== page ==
Video: Finding the Spring Constant of a Spring Using a Graph

The graph shows the length of a spring as the force applied to it changes. What is the spring constant?

04:13

Video Transcript

The graph shows the length of a spring as the force applied to it changes. What is the spring constant?

Okay, so as we can see here, in the graph, we’ve been given the length of the string on the horizontal axis and the force applied to the spring on the vertical axis. Now, we can clearly see that when no force — zero force — is applied to the spring, the length of the spring is 0.5 meters. Therefore, this is what the spring looks like when no forces have been applied to it.

So here’s the spring and its length is 0.5 meters. Now, subsequently, the force applied to the spring increases. And we can see that as the force applied increases, so does the length of the spring. In other words, we exert a force on the spring — let’s say on the right end of the spring — and we call this force 𝐹.

Now because of this, the length of the spring increases. So now, the total length of the spring is from here to here. Now, if we’ve been asked to find the spring constant of the spring, then we need to recall Hooke’s law.

Hooke’s law tells us that the force applied to a spring 𝐹 is equal to the spring constant of the spring 𝑘 multiplied by the extension of the spring 𝑥. Now, note that we’re talking about the extension of the spring and not the length of the spring. In other words, when the force 𝐹 has been applied to the spring, this force is directly proportional to the extension; that’s this length here. So let’s call that length 𝑥.

The force is not directly proportional to the entire length of the spring, which we’ll call 𝐿. But because we’ve been given the length of the spring on the horizontal axis, we need to find a relationship between the length of the spring and the extension so that we can work out the spring constant.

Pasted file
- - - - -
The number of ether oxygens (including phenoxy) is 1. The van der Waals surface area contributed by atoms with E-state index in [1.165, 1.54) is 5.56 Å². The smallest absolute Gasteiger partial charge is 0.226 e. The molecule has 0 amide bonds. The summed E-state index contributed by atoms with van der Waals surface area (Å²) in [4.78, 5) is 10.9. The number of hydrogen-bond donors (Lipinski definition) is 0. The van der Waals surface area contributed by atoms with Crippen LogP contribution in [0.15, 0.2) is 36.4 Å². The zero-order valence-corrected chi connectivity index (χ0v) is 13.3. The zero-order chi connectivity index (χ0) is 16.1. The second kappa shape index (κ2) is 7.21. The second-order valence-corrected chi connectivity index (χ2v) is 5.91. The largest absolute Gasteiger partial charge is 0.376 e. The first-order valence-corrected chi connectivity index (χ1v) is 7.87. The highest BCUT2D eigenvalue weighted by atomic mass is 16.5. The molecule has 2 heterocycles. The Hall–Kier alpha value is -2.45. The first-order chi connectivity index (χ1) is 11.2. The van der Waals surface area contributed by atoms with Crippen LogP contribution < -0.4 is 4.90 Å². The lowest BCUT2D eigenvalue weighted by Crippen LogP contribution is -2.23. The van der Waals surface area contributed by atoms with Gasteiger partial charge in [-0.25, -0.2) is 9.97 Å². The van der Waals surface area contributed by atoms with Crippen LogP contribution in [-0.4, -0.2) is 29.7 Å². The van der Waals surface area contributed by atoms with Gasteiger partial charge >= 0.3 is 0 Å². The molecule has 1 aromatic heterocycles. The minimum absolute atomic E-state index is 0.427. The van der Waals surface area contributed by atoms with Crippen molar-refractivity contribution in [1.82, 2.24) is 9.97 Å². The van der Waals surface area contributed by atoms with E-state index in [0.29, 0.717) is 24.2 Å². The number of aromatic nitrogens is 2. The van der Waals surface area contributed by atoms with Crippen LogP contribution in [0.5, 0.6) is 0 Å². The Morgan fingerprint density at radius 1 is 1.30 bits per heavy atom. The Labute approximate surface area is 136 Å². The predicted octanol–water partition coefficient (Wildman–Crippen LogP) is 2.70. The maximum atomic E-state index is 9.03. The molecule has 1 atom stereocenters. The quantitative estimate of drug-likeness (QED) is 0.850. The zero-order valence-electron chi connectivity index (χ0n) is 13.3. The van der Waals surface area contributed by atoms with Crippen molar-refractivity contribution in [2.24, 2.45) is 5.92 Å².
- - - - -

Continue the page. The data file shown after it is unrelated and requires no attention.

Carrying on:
The way we do this is to say that the total length of the spring — this whole distance here — is equal to 0.5 — that’s the natural length of the spring when no force is acting on it — plus 𝑥, the extension. And so we can say that 𝐿 is equal to 𝑥 plus 0.5 meters or if we rearrange this, 𝑥 is equal to 𝐿 minus 0.5 meters.

This means that for any point on the graph, we can now work out the force exerted on the spring, which we can simply read off by moving left to the vertical axis. And we can work out the extension of the spring. Because we know the length of the spring at that point and if we subtract 0.5 meters from it, then we’ll have the extension.

So let’s just pick any random point and rearrange Hooke’s law to work out the spring constant. We’re gonna divide both sides of the equation by 𝑥, the extension, so that the extension cancels out on the right-hand side. What we’re then left with is that the spring constant 𝑘 is equal to the force applied 𝐹 divided by the extension 𝑥.

And now, let’s assume we’re considering this point here. Well, we can see that the force applied at this point, if we go left to the vertical axis, is 200 newtons. So we can say that when the force 𝐹 is 200 newtons, the length of the spring 𝐿 is going to be 3.0 meters, which is what we write down over here. But then, we can use this equation to give us the extension of the spring.

Essentially, we subtract 0.5 meters from the length 𝐿. And so we say that 𝑥, the extension, is equal to 3.0 meters, the length, minus 0.5 meters, the natural length of the spring. And when we evaluate this, we find that the extension is 2.5 meters.

So now, we’ve got the force applied to the spring on one point of the graph and the extension of the spring at that same point. Therefore, we can substitute in the values to find the value of 𝑘. Now, note that what we’re basically doing is finding the gradient of this line of best fit because what we’re doing here is saying that 𝑘 is equal to the force applied to the spring which is 200 newtons. But that’s also equivalent to 200 minus zero newtons. And we’re dividing this by 3.0 — that’s the length of the spring — minus 0.5 — that’s the natural length of the spring.

So coincidentally, by doing this calculation, we’re actually finding the gradient of the line of best fit. But this is irrelevant. Now, when we sub in the values, we can say that the value of 𝑘 is equal to the force 200 newtons divided by the extension 2.5 meters. And once we evaluate the fraction, on the right, we find that the value of 𝑘 is 80 newtons per meter.

Hence, we have a final answer. The spring constant of the spring is 80 newtons per meter.

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